Was it the mid-'90s when LuLu and the Cowtippers were the hottest local band? It's all such a blur that it's hard to remember the dates and times, but it's easy to remember LuLu (Donna Lu Meazell) and her crystalline voice. Meazell has been in a number of local bands over the years, from Clearbell to President of the Pretty People and many more I can't recall.
Technically, I guess the Cowtippers never officially disbanded, though they've had long dry spells and some personnel changes over the years. Core members have always included Meazell and stand-up bassist Tyler Mitchell (Bingo Nite), who've been joined by new members Dustin Willis (Blimp Pilots) and Todd Andrew (The Small Kicks, Teamheadkick).
This Friday, Jan. 3, Lu Lu and the Cowtippers will play an EP release party at The Siren (8:30 to 11 p.m.; 21-and-older; free). Known for "bombastic re-imagining of country staples," according to their current bio, the band also has some really hooky rock and rockabilly originals, as represented on their new eponymous five-song EP.
The collection, available to preview on ReverbNation.com, kicks off with "One Boot Out the Window," a straight-up '80s rocker that might remind you of Joan Jett or Stevie Nicks. The cowpunk-esque "This is Why" comes galloping up next with a boot-scooting backbeat that'll make you want to get up and dance. There's some wicked guitar licks propelling it along.
Things slow down a bit on "Own Way Home," a sultry slow-burn with an immediately accessible chorus that sounds positively haunting. Things return to a Cramps-like punk trot on "Red Flag," where Meazell laments, "Does anybody know how to love anymore? Does anybody want to be real?" The song drifts into Spaghetti Western territory and sounds like it's ripped from a Quentin Tarantino soundtrack.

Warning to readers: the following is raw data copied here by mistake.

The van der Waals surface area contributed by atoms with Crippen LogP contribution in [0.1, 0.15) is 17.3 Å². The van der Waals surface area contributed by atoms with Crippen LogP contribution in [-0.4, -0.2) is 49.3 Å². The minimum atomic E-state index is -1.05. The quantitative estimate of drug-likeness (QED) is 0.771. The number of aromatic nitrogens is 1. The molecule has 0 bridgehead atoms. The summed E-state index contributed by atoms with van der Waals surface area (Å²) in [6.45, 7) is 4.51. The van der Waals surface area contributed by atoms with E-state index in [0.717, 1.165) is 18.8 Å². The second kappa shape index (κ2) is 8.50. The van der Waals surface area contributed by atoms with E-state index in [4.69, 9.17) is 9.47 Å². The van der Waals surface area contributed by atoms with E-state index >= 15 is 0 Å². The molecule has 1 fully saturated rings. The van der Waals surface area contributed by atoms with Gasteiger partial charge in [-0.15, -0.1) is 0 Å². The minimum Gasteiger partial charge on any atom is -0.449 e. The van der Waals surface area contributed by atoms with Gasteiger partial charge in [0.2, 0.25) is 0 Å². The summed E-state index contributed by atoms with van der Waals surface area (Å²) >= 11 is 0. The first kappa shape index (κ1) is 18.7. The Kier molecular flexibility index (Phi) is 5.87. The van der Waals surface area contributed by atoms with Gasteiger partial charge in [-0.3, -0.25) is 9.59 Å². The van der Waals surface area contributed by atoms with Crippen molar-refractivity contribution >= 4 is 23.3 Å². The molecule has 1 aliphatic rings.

The EP closes with "Believe Me," an arena-ready anthem that simply requires listeners to clap their hands over their heads. All told, this is an impressive return to the local scene for a storied band that's reinvented itself and once again risen like a phoenix from its own ashes.
Also this week at The Siren, check out Erin and the Earthquakes on Saturday, Jan. 4 (3 to 6 p.m.; 21-and-older; free), as they blend rock, funk, blues, and jazz, both covers and originals. Lead singer Erin Montgomery has a great voice and moves effortlessly between genres.
- Photo Courtesy Of Patrick Contreras
- CRAZY STRINGS Violin On Fire, featuring violinist Patrick Contreras, plays The Siren on Jan. 4.
Later that same evening, Violin On Fire, featuring violinist Patrick Contreras, plays The Siren. He's an amazing player inspired by Latin, rock, soul, and hip-hop sounds. Dirty Cello will open (7:30 to 10:30 p.m.; $15 presale at Boo Boo's and eventbrite.com or $17 at the door).
Born and raised in Fresno, Contreras "has branded his style of playing with influences from Jimi Hendrix and Santana to become one of violin'srising stars with a completely unique sound," his bio reads. "Patrick thrills audiences wherever he goes with his original music and explosive interpretations."
The Bay Area's Dirty Cello takes a high energy spin on blues and bluegrass. Led by cellist Rebecca Roudman, "Dirty Cello is cello like you've never heard before. From down home blues with a wailing cello to virtuosic stompin' bluegrass, Dirty Cello is a band that gets your heart thumping and your toes tapping!" according to press materials.